Stressing that Governor Wolf’s extended lockdown of Pennsylvania is hurting families and doing irreparable harm to employers, the Senate today voted to approve a measure that would end the statewide shutdown, according to Senator Elder Vogel.
House Resolution 836 would end the executive order Wolf used to shut down businesses, which was issued on March 6 and renewed on June 3. The Governor has used the emergency declaration to change and suspend state laws, spend state and federal taxpayer dollars without the approval of the General Assembly and prevent shuttered businesses from reopening with new safety measures in place.
“We no longer risk seeing a deluge of COVID-19 cases that our health systems cannot handle. We know now who the virus affects most severely, and we have developed strategies to protect the most vulnerable among us,” Senator Vogel said. “It is time to move forward, but we cannot in a climate where the Governor uses the powers provided by a disaster declaration to stymie the other branches of government. We no longer need one branch of government to make split-second decisions. We are now capable of a return to some sense of normalcy in the way our government operates.”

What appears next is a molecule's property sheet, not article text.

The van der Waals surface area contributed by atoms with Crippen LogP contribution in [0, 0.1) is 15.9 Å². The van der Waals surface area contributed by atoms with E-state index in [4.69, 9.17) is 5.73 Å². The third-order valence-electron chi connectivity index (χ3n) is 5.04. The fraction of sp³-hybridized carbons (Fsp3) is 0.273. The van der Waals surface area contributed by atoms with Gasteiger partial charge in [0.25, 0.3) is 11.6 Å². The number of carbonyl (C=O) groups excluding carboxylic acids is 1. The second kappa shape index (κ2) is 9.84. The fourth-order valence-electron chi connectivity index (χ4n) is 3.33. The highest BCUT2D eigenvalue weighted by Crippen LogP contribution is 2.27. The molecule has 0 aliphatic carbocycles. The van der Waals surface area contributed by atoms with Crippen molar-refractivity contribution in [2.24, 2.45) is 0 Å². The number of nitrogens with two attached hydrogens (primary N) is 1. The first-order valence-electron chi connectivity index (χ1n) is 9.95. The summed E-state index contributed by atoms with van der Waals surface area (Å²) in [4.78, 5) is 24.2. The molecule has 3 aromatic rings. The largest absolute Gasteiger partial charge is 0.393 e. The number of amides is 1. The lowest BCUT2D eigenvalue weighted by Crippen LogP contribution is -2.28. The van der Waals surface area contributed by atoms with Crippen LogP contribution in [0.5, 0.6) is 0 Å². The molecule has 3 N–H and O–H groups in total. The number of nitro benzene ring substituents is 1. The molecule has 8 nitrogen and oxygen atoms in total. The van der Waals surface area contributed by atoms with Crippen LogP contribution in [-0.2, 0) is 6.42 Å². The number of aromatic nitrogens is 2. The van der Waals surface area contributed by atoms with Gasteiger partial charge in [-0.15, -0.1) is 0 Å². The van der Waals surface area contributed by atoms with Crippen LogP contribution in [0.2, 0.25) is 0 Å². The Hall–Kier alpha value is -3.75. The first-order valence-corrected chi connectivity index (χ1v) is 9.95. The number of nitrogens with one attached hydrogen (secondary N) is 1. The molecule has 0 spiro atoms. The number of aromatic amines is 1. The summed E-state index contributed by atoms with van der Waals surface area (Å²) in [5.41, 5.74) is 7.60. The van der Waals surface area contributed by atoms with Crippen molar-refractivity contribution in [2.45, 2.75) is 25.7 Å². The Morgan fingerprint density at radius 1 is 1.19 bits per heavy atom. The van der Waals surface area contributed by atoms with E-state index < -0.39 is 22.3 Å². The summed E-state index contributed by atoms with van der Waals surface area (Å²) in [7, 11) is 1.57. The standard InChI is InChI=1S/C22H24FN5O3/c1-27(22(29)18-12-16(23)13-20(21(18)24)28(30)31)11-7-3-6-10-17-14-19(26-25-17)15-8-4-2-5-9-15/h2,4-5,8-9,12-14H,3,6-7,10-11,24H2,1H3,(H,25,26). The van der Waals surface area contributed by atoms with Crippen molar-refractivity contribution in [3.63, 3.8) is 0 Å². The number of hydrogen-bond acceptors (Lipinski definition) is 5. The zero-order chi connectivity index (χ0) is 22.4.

The Resolution would also allow companies in Pennsylvania to operate safely and consumers to use their services without the need for a business waiver process that has been roundly criticized as being arbitrary and unfair.
Senator Vogel added that the state Constitution clearly states that the power to suspend laws belongs to the Legislature, not the Governor, and cited overwhelming support for a safe reopening of Pennsylvania.
“Termination of the disaster declaration will not impact our ability to fight COVID-19 in any way or fashion,” Senator Vogel said. “What House Resolution 836 does is it restores the principles that our system of government is based upon. It will allow us to move forward together to rebuild Pennsylvania in the cooperative way that the framers of our state Constitution intended.”
Under the Pennsylvania Constitution, the General Assembly has the authority to terminate a state of disaster emergency at any time by Concurrent Resolution. Upon adoption of the Resolution, the Governor must issue an executive order or proclamation ending the state of disaster emergency.
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